In a study published in the Journal of the American Medical Informatics Association, scientists from Columbia University have claimed there is a connection between people's birth months and their tendency to contract or develop certain diseases.
The researchers used medical record data of 1.7 million patients that were admitted to New York-Presbyterian Hospital between 1985 and 2013, and developed an algorithm to compare their diseases with their birth months. Scientists looked at correlations between birth month and 55 diseases, from high blood pressure to asthma, and determined that people born in May are less likely to suffer from chronic diseases than those who are born in October and November.
The study showed that while people born in March and April tend to suffer from cardiovascular diseases, those born in October and November are more likely to suffer more from respiratory disorders as well as sexual and neurological diseases.
Furthermore, the study revealed that asthma is more prevalent in people who are born in July and October and attention deficit disorder is a high risk for those born in November. In her statement to an Anadolu Agency (AA) correspondent, the study's lead author, Mary Regina Boland, said the link between birth month and disease risk revealed the relationship between environmental factors and the biological mechanisms of diseases.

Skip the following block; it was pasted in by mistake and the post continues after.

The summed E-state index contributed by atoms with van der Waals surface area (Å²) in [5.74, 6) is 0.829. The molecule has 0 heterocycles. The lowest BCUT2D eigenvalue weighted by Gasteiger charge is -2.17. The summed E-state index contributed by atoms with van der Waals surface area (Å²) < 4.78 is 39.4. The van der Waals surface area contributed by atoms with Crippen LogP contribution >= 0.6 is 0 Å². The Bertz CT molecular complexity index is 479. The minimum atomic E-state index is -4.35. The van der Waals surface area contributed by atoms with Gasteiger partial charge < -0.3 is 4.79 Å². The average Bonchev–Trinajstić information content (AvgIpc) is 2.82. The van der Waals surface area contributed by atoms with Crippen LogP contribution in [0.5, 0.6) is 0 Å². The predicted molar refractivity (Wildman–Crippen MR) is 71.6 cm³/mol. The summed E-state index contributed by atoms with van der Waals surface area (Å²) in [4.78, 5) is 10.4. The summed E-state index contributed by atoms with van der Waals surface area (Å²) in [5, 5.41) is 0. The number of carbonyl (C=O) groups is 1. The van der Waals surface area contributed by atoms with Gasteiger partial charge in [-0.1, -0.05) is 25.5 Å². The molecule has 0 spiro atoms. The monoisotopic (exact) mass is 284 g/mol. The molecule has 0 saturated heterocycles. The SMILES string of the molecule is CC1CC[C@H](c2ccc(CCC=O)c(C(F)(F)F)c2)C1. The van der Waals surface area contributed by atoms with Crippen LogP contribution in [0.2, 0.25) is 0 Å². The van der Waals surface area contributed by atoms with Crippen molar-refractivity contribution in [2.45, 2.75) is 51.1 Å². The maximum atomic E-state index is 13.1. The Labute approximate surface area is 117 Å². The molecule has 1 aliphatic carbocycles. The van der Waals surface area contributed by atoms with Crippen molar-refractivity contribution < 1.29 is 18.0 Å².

The young scientist also stressed that the study is crucial because it demonstrates the strong connection between certain cardiovascular diseases, such as rhythm disturbances, mitral valve prolapse and congestive heart failure, and birth month. Boland said the aim of their study is to help physicians make faster diagnoses and clear the way for new treatments.
Nicholas Tatonetti, a scientist that contributed to the study, said the data can help scientists uncover new disease risk factors.
"It is important not to get overly excited about these results because even though we found significant associations, the overall disease risk is not that great. The risk related to birth month is relatively minor when compared to more influential variables like diet and exercise," Tatonetti said.